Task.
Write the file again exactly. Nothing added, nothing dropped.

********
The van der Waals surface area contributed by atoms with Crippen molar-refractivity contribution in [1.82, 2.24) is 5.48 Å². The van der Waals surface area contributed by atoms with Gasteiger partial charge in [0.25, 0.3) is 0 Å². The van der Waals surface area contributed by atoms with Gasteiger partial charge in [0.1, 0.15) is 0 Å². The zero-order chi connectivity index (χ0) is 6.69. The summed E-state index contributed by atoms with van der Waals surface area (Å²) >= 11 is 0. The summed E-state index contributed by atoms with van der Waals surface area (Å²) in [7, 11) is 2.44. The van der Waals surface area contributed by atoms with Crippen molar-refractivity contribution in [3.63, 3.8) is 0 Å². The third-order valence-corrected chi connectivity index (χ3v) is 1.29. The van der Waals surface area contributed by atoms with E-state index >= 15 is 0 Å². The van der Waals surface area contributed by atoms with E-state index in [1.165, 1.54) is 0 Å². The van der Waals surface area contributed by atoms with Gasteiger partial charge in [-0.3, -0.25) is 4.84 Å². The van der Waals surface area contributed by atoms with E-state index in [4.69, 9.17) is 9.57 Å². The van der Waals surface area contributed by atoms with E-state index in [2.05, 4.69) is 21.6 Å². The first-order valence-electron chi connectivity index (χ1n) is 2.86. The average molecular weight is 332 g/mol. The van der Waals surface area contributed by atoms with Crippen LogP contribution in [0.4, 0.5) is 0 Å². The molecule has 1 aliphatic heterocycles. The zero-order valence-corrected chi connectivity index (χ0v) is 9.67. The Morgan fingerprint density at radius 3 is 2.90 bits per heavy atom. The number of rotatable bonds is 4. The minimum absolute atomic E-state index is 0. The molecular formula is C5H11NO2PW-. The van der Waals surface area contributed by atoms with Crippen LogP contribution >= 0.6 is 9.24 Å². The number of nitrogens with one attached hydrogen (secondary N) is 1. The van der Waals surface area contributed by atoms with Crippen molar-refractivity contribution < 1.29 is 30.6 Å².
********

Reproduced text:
The van der Waals surface area contributed by atoms with Crippen molar-refractivity contribution in [1.82, 2.24) is 5.48 Å². The van der Waals surface area contributed by atoms with Gasteiger partial charge in [0.25, 0.3) is 0 Å². The van der Waals surface area contributed by atoms with Gasteiger partial charge in [0.1, 0.15) is 0 Å². The zero-order chi connectivity index (χ0) is 6.69. The summed E-state index contributed by atoms with van der Waals surface area (Å²) >= 11 is 0. The summed E-state index contributed by atoms with van der Waals surface area (Å²) in [7, 11) is 2.44. The van der Waals surface area contributed by atoms with Crippen molar-refractivity contribution in [3.63, 3.8) is 0 Å². The third-order valence-corrected chi connectivity index (χ3v) is 1.29. The van der Waals surface area contributed by atoms with E-state index >= 15 is 0 Å². The van der Waals surface area contributed by atoms with E-state index in [1.165, 1.54) is 0 Å². The van der Waals surface area contributed by atoms with Gasteiger partial charge in [-0.3, -0.25) is 4.84 Å². The van der Waals surface area contributed by atoms with E-state index in [4.69, 9.17) is 9.57 Å². The van der Waals surface area contributed by atoms with E-state index in [2.05, 4.69) is 21.6 Å². The first-order valence-electron chi connectivity index (χ1n) is 2.86. The average molecular weight is 332 g/mol. The van der Waals surface area contributed by atoms with Crippen LogP contribution in [0.4, 0.5) is 0 Å². The molecule has 1 aliphatic heterocycles. The zero-order valence-corrected chi connectivity index (χ0v) is 9.67. The Morgan fingerprint density at radius 3 is 2.90 bits per heavy atom. The number of rotatable bonds is 4. The minimum absolute atomic E-state index is 0. The molecular formula is C5H11NO2PW-. The van der Waals surface area contributed by atoms with Crippen LogP contribution >= 0.6 is 9.24 Å². The number of nitrogens with one attached hydrogen (secondary N) is 1. The van der Waals surface area contributed by atoms with Crippen molar-refractivity contribution < 1.29 is 30.6 Å².